Dealing With Our Shit
We’re #1 in the #2 Business.
This is the slogan of the local people who’ve helped us deal with our year-long plumbing saga recently. It’s on the business card of the guy who unabashedly handed it to me while standing in my driveway assessing our shitty situation. After handing me his card he put some rubber gloves on, got down in the hole where we’d dug out the “solids” opening to our septic tank, and began unscrewing the bolts on top.
These guys, they’re desensitized. I am curious and I’ve raised a small human. I consider myself to have a strong stomach because of this (after being shat on and catching vomit in my bare hands more than once, I felt very sure of myself) and so I, too, looked when the lid of the septic tank was pried open.
Jesus H. NO. God, we are animals.
What kind of shit we talk.
The tank was pumped and a new leach field installed, somewhere a little further from the huge, drought-thirsty pines and cedars. The backhoe guys dug up the water line to the cabin in the process and got debris in the line, which then made its way into our toilet tank, causing flotation, fill, and flush strength issues (damn straight I learned all about toilets — eventually, when we got everything else dialed in, we cracked the toilet tank and had to go dump-score another one and replace it all in its entirety. Twice.)
I don’t remember ever having this many toilet issues anywhere else I have ever lived, but what I do remember is that when I lived in wild New Mexico, I knew people who still had outhouses, and although digging a giant hole and eventually filling it in and then digging a brand new hole and moving the whole shack over it was a huge endeavor, it didn’t have to happen that frequently and honestly, it was a much simpler process than all this (plus, neighbors came to help, sort of like a barn-raising).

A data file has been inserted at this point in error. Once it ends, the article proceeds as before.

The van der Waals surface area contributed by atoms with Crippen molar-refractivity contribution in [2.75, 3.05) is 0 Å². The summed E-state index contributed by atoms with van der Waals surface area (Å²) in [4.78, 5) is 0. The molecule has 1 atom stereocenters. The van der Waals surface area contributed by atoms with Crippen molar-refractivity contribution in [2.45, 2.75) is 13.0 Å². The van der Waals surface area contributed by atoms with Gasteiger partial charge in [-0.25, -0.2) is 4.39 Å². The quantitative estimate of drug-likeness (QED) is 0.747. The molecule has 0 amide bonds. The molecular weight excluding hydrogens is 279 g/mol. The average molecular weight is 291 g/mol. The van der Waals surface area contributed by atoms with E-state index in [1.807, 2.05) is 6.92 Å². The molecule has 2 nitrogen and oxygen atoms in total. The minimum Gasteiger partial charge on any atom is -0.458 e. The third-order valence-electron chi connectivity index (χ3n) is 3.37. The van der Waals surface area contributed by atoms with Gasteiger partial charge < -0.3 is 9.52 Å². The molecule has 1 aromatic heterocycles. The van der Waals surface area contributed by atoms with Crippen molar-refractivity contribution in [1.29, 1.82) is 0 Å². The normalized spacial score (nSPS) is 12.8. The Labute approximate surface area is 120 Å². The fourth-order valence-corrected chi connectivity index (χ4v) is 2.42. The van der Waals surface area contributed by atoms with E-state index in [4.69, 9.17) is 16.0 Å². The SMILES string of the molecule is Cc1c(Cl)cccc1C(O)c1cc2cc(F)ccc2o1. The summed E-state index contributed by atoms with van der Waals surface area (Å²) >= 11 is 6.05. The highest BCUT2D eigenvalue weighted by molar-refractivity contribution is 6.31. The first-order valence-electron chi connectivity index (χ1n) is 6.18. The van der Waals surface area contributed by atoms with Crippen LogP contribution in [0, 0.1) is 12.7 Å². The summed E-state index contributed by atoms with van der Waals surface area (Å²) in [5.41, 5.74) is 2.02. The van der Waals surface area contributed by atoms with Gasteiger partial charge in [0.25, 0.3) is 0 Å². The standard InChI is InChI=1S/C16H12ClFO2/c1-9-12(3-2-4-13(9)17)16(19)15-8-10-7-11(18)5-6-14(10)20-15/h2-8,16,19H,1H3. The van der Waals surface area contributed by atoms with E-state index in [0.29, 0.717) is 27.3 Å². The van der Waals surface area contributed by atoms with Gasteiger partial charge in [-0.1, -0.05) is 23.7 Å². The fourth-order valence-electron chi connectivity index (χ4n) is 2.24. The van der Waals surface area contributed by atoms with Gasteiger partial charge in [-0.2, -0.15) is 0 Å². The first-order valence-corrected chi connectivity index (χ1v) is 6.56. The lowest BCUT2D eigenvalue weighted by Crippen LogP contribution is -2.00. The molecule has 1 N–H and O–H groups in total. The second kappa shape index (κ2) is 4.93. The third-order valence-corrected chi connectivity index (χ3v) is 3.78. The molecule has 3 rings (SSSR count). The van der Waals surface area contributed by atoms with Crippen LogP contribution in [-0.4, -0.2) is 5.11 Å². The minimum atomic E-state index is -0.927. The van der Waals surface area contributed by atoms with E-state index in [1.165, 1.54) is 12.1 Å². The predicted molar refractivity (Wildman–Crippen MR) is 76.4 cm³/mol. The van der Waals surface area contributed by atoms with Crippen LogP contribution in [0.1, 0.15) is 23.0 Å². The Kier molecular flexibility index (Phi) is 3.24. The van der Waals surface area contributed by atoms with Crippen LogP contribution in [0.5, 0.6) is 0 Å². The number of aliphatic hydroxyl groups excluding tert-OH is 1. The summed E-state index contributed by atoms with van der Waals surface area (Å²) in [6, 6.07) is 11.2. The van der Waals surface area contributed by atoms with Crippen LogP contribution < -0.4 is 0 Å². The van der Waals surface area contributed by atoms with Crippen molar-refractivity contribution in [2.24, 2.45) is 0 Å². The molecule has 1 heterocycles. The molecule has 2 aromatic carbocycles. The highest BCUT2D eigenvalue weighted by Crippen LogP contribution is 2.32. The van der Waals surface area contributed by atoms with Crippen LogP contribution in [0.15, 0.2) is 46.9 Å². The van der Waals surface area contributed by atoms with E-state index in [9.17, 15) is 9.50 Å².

One must wonder why there aren’t easier, more ecologically-sound solutions in place than the septic system, which seems so archaic and troublesome, much like the institution of marriage. Regardless, I have made the choice to be here, to maybe choose something a little more difficult, and overall I feel happy about that and find it rewarding. The good things in life may or may not be free, but they rarely come without effort.
Yes folks, I have youtube-universitied. Both my wife and I have figured out how to install a toilet, how to replace the parts inside the tank, and how to detect a leak and figure out where it’s coming from. We have figured all this out the hard way, of course, by diagnosing an endless and ongoing but related list of problems but now that we’ve taken this ride, we’ll know how to deal with it should it ever arise again.
In fact, my wife and I have been dealing with something related to our cabin bathroom pretty much since the day we got married last year. We laugh at the metaphor of how this here is our married life right now, standing in a tiny space together dealing with our shit.
Can’t beat that for a good marriage.
Dori Mondon-Freeman currently lives in Mt. Shasta, California, with her wife, daughter, two old rescue dogs and a Maine Coon cat. She writes for a living. You can follow her on Twitter and Medium. Also, since she originally wrote and then republished this piece on Medium, she and her family have moved into a much larger, but similarly old, house. Now that they’ve dealt with that shit, they’re learning how to work on all kinds of new issues, some less shitty than others.
Originally published at abundantcontent.com on January 10, 2018.
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